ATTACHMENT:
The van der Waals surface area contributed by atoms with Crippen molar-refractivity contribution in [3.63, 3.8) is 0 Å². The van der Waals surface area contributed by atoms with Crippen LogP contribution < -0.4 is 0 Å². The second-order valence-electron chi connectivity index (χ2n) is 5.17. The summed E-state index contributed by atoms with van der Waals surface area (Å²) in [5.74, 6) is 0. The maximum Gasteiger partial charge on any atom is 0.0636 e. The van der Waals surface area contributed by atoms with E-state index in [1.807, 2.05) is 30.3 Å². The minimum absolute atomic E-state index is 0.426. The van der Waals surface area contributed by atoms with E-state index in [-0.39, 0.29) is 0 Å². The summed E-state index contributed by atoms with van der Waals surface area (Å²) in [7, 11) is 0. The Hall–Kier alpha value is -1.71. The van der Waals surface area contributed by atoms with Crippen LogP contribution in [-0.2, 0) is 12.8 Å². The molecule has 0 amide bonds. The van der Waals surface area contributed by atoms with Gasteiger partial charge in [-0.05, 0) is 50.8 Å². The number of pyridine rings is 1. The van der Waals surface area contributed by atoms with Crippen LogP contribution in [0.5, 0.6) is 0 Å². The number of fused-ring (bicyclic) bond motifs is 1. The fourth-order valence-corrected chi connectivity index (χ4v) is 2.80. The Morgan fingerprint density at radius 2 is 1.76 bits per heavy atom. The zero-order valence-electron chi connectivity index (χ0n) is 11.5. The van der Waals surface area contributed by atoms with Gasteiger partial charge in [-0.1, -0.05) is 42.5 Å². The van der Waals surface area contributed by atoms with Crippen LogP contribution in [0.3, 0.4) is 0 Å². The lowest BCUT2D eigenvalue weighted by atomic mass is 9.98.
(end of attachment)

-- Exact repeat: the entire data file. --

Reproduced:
The van der Waals surface area contributed by atoms with Crippen molar-refractivity contribution in [3.63, 3.8) is 0 Å². The van der Waals surface area contributed by atoms with Crippen LogP contribution < -0.4 is 0 Å². The second-order valence-electron chi connectivity index (χ2n) is 5.17. The summed E-state index contributed by atoms with van der Waals surface area (Å²) in [5.74, 6) is 0. The maximum Gasteiger partial charge on any atom is 0.0636 e. The van der Waals surface area contributed by atoms with E-state index in [1.807, 2.05) is 30.3 Å². The minimum absolute atomic E-state index is 0.426. The van der Waals surface area contributed by atoms with E-state index in [-0.39, 0.29) is 0 Å². The summed E-state index contributed by atoms with van der Waals surface area (Å²) in [7, 11) is 0. The Hall–Kier alpha value is -1.71. The van der Waals surface area contributed by atoms with Crippen LogP contribution in [-0.2, 0) is 12.8 Å². The molecule has 0 amide bonds. The van der Waals surface area contributed by atoms with Gasteiger partial charge in [-0.05, 0) is 50.8 Å². The number of pyridine rings is 1. The van der Waals surface area contributed by atoms with Crippen LogP contribution in [0.5, 0.6) is 0 Å². The number of fused-ring (bicyclic) bond motifs is 1. The fourth-order valence-corrected chi connectivity index (χ4v) is 2.80. The Morgan fingerprint density at radius 2 is 1.76 bits per heavy atom. The zero-order valence-electron chi connectivity index (χ0n) is 11.5. The van der Waals surface area contributed by atoms with Gasteiger partial charge in [-0.1, -0.05) is 42.5 Å². The van der Waals surface area contributed by atoms with Crippen LogP contribution in [0.3, 0.4) is 0 Å². The lowest BCUT2D eigenvalue weighted by atomic mass is 9.98.